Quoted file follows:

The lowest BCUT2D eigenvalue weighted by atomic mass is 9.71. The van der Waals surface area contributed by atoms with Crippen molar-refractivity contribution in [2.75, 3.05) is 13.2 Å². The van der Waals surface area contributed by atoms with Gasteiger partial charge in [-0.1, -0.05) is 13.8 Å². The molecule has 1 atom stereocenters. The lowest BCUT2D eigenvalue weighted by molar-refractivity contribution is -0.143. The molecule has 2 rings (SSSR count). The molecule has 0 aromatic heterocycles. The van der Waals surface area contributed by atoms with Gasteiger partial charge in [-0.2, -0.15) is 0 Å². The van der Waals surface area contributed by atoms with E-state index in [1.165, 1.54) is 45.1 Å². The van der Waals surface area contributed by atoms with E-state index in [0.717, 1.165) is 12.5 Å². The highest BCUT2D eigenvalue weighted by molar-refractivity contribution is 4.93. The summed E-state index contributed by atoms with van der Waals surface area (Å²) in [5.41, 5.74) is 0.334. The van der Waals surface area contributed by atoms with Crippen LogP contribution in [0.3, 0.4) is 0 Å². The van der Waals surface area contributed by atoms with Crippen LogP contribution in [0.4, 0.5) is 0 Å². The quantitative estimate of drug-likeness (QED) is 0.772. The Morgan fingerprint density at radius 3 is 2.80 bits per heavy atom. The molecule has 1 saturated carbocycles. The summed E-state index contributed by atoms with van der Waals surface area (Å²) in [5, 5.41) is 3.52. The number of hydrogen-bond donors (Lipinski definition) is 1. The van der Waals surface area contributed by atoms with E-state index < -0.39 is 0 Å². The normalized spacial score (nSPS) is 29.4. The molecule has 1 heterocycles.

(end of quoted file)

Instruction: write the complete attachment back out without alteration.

The lowest BCUT2D eigenvalue weighted by atomic mass is 9.71. The van der Waals surface area contributed by atoms with Crippen molar-refractivity contribution in [2.75, 3.05) is 13.2 Å². The van der Waals surface area contributed by atoms with Gasteiger partial charge in [-0.1, -0.05) is 13.8 Å². The molecule has 1 atom stereocenters. The lowest BCUT2D eigenvalue weighted by molar-refractivity contribution is -0.143. The molecule has 2 rings (SSSR count). The molecule has 0 aromatic heterocycles. The van der Waals surface area contributed by atoms with Gasteiger partial charge in [-0.2, -0.15) is 0 Å². The van der Waals surface area contributed by atoms with E-state index in [1.165, 1.54) is 45.1 Å². The van der Waals surface area contributed by atoms with E-state index in [0.717, 1.165) is 12.5 Å². The highest BCUT2D eigenvalue weighted by molar-refractivity contribution is 4.93. The summed E-state index contributed by atoms with van der Waals surface area (Å²) in [5.41, 5.74) is 0.334. The van der Waals surface area contributed by atoms with Crippen LogP contribution in [0.3, 0.4) is 0 Å². The van der Waals surface area contributed by atoms with Crippen LogP contribution in [0.4, 0.5) is 0 Å². The quantitative estimate of drug-likeness (QED) is 0.772. The Morgan fingerprint density at radius 3 is 2.80 bits per heavy atom. The molecule has 1 saturated carbocycles. The summed E-state index contributed by atoms with van der Waals surface area (Å²) in [5, 5.41) is 3.52. The number of hydrogen-bond donors (Lipinski definition) is 1. The van der Waals surface area contributed by atoms with E-state index < -0.39 is 0 Å². The normalized spacial score (nSPS) is 29.4. The molecule has 1 heterocycles.